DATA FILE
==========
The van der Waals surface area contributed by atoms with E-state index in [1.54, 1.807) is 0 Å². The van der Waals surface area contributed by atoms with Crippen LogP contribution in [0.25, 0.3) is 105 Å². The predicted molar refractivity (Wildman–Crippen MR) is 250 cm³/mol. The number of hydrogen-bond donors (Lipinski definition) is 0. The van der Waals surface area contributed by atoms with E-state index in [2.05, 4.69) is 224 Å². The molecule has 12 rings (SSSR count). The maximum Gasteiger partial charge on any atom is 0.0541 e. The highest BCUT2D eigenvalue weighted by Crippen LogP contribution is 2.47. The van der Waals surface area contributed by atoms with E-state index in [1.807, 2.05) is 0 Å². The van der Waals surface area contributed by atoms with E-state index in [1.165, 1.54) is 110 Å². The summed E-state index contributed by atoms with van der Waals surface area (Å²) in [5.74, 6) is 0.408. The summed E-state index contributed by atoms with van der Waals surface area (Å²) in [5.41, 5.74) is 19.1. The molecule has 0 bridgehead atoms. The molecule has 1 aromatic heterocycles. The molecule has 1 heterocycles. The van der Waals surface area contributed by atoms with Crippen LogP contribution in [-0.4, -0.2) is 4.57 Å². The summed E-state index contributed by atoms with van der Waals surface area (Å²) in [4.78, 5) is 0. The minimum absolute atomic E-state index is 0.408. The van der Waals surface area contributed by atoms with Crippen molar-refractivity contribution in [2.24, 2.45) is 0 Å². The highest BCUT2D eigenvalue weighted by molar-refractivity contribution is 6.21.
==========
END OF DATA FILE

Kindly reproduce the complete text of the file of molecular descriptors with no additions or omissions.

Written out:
The van der Waals surface area contributed by atoms with E-state index in [1.54, 1.807) is 0 Å². The van der Waals surface area contributed by atoms with Crippen LogP contribution in [0.25, 0.3) is 105 Å². The predicted molar refractivity (Wildman–Crippen MR) is 250 cm³/mol. The number of hydrogen-bond donors (Lipinski definition) is 0. The van der Waals surface area contributed by atoms with E-state index in [2.05, 4.69) is 224 Å². The molecule has 12 rings (SSSR count). The maximum Gasteiger partial charge on any atom is 0.0541 e. The highest BCUT2D eigenvalue weighted by Crippen LogP contribution is 2.47. The van der Waals surface area contributed by atoms with E-state index in [1.807, 2.05) is 0 Å². The van der Waals surface area contributed by atoms with E-state index in [1.165, 1.54) is 110 Å². The summed E-state index contributed by atoms with van der Waals surface area (Å²) in [5.74, 6) is 0.408. The summed E-state index contributed by atoms with van der Waals surface area (Å²) in [5.41, 5.74) is 19.1. The molecule has 0 bridgehead atoms. The molecule has 1 aromatic heterocycles. The molecule has 1 heterocycles. The van der Waals surface area contributed by atoms with Crippen LogP contribution in [-0.4, -0.2) is 4.57 Å². The summed E-state index contributed by atoms with van der Waals surface area (Å²) in [4.78, 5) is 0. The minimum absolute atomic E-state index is 0.408. The van der Waals surface area contributed by atoms with Crippen molar-refractivity contribution in [2.24, 2.45) is 0 Å². The highest BCUT2D eigenvalue weighted by molar-refractivity contribution is 6.21.